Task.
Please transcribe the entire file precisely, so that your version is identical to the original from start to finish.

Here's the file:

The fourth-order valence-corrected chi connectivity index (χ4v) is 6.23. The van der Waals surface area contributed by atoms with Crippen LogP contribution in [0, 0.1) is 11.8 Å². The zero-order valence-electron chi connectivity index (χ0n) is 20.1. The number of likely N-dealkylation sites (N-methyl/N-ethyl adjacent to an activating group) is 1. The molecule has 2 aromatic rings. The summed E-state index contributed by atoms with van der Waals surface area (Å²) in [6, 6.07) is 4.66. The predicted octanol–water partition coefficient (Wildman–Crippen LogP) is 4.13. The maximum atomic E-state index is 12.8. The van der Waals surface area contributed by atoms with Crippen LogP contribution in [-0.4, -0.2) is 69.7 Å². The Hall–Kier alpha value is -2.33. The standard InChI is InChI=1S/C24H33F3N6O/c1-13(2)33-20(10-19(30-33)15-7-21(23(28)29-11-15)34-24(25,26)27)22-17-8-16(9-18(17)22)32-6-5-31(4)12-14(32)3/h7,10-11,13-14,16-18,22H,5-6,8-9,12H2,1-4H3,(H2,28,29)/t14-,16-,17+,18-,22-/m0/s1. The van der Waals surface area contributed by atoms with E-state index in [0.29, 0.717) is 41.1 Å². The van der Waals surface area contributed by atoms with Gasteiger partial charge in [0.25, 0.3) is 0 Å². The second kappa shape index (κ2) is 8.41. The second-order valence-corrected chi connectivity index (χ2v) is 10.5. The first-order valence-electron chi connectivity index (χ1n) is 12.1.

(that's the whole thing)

The fourth-order valence-corrected chi connectivity index (χ4v) is 6.23. The van der Waals surface area contributed by atoms with Crippen LogP contribution in [0, 0.1) is 11.8 Å². The zero-order valence-electron chi connectivity index (χ0n) is 20.1. The number of likely N-dealkylation sites (N-methyl/N-ethyl adjacent to an activating group) is 1. The molecule has 2 aromatic rings. The summed E-state index contributed by atoms with van der Waals surface area (Å²) in [6, 6.07) is 4.66. The predicted octanol–water partition coefficient (Wildman–Crippen LogP) is 4.13. The maximum atomic E-state index is 12.8. The van der Waals surface area contributed by atoms with Crippen LogP contribution in [-0.4, -0.2) is 69.7 Å². The Hall–Kier alpha value is -2.33. The standard InChI is InChI=1S/C24H33F3N6O/c1-13(2)33-20(10-19(30-33)15-7-21(23(28)29-11-15)34-24(25,26)27)22-17-8-16(9-18(17)22)32-6-5-31(4)12-14(32)3/h7,10-11,13-14,16-18,22H,5-6,8-9,12H2,1-4H3,(H2,28,29)/t14-,16-,17+,18-,22-/m0/s1. The van der Waals surface area contributed by atoms with E-state index in [0.29, 0.717) is 41.1 Å². The van der Waals surface area contributed by atoms with Gasteiger partial charge in [0.25, 0.3) is 0 Å². The second kappa shape index (κ2) is 8.41. The second-order valence-corrected chi connectivity index (χ2v) is 10.5. The first-order valence-electron chi connectivity index (χ1n) is 12.1.